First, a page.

PacBio launches new chemistry and software

In a press release Pacific Biosciences announced the latest enhancement for the PacBio RS II single molecule DNA sequencer. The latest release of the polymerase 6 and chemistry 4 (P6 – C4) version in combination with improved software enhances the performance and output of the platform by 45%. The average read length is now 10,000 – 15,000 bases and up to 40,000 bases for the longest reads. Depending on the nature of the DNA a single SMRT cell will deliver 500 million to 1 billion bases.

The new chemistry will replace the current P5 – C3 chemistry and is recommended for all SMRT sequencing applications.

This new release also includes improvements to the SMRT Analysis software suite for long amplicon analysis and the Iso-Seq™ method. Together with chemistry enhancements, these advances boost accuracy, speed up analysis, and support sequencing of multiplexed amplicons of different sizes.

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Do you want to share your biggest secret?

people_09Should we all get our genome sequenced? And share the information? Just today I read two articles in GenomeWeb regarding human genome sequencing. With, to my opinion, opposite views regarding sharing information from human genomes.

The first article is about the 23andMe project: Here two different groups of people said, that with the functionality “check for close relatives” box they ended up in real crisis in their family. In one case the parents divorced since the close relative box showed that the husband had already a child with another women (prior this marriage). And in the other case a girl found out that she has a brother, whom her mother has giving up for adoption.

So for me this is a clear indicator that simply sharing the genome information might really cause more problems than it can solve.

Exactly the opposite is asked for by George Church. From his point of view for eradicating diseases, creating unlimited energy sources and so on a public access to as many genomes (human and non-human) as possible is a prerequisite.

And I think I could agree to that partially, if we talk about bacteria or plant genomes. But I think we are not ready for a wide sharing of human genome information.

What also became clear to me is that we are not a lot further, than 2 years ago (Genomics – A Curse Or A Blessing?).

Genome sequencing identified Jack the Ripper

It is very likely, that the murders from Jack the Ripper are by far the best-known crime series in the world. The London police had six key suspects for the murders and one of them now could be identified as the killer (MailOnline).

The piece of evidence that was used to identify the murderer was a shawl found be one of the victims, that contained DNA from the victim as well as from the suspect. Using a whole genome sequencing approach, Dr. Louhelainen and his group extracted the 126-year-old DNA and compared it with descendants of the suspect. Read the complete article at DailyMail Online.

m4s0n501

Are you ready to have your genome sequenced?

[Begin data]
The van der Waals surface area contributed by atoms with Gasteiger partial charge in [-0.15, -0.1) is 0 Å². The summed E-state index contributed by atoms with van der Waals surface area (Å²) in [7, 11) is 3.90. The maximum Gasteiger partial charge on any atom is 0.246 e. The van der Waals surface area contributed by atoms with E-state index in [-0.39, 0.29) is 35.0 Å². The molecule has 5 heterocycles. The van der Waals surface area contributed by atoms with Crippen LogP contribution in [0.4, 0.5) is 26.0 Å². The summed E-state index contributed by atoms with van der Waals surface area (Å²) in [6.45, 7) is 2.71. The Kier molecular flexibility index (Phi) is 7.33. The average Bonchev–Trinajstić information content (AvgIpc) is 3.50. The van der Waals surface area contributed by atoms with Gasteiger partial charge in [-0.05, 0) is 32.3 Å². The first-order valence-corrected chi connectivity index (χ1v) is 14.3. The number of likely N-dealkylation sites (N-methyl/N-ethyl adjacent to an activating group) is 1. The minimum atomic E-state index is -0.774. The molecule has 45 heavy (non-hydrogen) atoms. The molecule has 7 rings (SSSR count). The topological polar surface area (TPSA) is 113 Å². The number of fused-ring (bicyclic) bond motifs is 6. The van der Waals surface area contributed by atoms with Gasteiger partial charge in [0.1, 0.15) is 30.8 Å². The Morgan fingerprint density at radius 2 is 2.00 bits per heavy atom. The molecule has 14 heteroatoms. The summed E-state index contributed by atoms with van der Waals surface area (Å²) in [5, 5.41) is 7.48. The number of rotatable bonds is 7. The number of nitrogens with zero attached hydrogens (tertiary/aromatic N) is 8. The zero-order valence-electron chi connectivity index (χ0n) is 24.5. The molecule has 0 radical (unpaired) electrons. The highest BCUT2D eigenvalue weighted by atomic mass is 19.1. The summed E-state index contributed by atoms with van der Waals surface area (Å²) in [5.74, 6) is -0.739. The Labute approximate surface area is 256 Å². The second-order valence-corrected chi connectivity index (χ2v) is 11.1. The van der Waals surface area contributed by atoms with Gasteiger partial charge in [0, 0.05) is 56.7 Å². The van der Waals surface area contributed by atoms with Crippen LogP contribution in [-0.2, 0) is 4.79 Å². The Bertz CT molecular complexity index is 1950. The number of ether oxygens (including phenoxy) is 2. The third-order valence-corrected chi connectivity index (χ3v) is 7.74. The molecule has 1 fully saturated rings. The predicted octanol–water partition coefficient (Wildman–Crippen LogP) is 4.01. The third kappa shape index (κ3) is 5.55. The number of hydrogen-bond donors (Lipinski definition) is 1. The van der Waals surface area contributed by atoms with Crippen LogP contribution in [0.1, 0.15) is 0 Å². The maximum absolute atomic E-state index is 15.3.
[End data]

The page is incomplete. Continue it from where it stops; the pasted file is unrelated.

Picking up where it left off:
Genome sequencingLast month we asked if you would be interested in sequencing your genome. If the costs would be lower, the majority said “YES”.

More than 20% answered that their genome has already been sequenced. Personally, I would be very interested to know what they did with the data output.

 

If you are one of the guys who voted “I already have” please submit a comment why you decided to have your genome sequenced.

Whose Genome Has Been Sequenced? Belgica antarctica

de-novo-sequencingExtreme conditions require extreme actions. And this is what the midge Belgica antarctica has done. The midge lives exclusively in the Antarctic and in order to survive shrinked its genome to the smallest possible size. As of today, this is the smallest insect genome that has been sequenced.

Kelley et. al. now sequenced the genome of Belgica antarctica with the aim to learn more about how insects in general can adapt to the most extreme conditions.

What was sequenced?

Two fourth instar larva (Belgica antarctica) collected near Palmer Station, Antarctica.

Sequencing strategy: Whole genome sequencing & RNA-sequencing

  1. Libraries & Sequencing: 1 channel 2x 100 bp Illumina HiSeq 2000 (SG library (400 bp insert)) and one SMRT-cell of a 10 kb fragment library on PacBio RSII (P4 DNA Polymerase)
  2. Data output: 92 M paired-end reads from the shotgun sequencing with Illumina. These resulted in 5,422 contigs. Using the paired-end RNA-Seq data the number of contigs has been reduced to 5,064. Genome coverage with Illumina sequencing ~ 100x.
  3. Results: The total genome is ~ 99 Mbp.

For the PacBio sequencing a second larvae was used. But due to the low input of genomic DNA the PacBio data yielded only in a modest improvement in assembly. This underlines the need of a long-read sequencing technology with low input DNA material.

The de novo sequencing of the midge Belgica antarctica revealed that the smalll genome size is achieved by a reduction in repeats, TEs and intron size.

Read the complete publication here.

Whose Genome Has Been Sequenced? – Recent posts:

A major upgrade of SAMTools: CRAM format to reduce NGS data load

SAMTools, one of the most popular NGS sequence analysis tools has recently been upgraded by Computer scientists at the Wellcome Trust Sanger Institute. SAMTools is a set of utilities which allow the manipulation of alignments in the SAM/BAM format. SAM is the acronym for Sequence Alignment/Map format, whereas BAM is just the binary form of SAM. SAM can be seen as the worldwide standard for storing large nucleotide sequence alignments.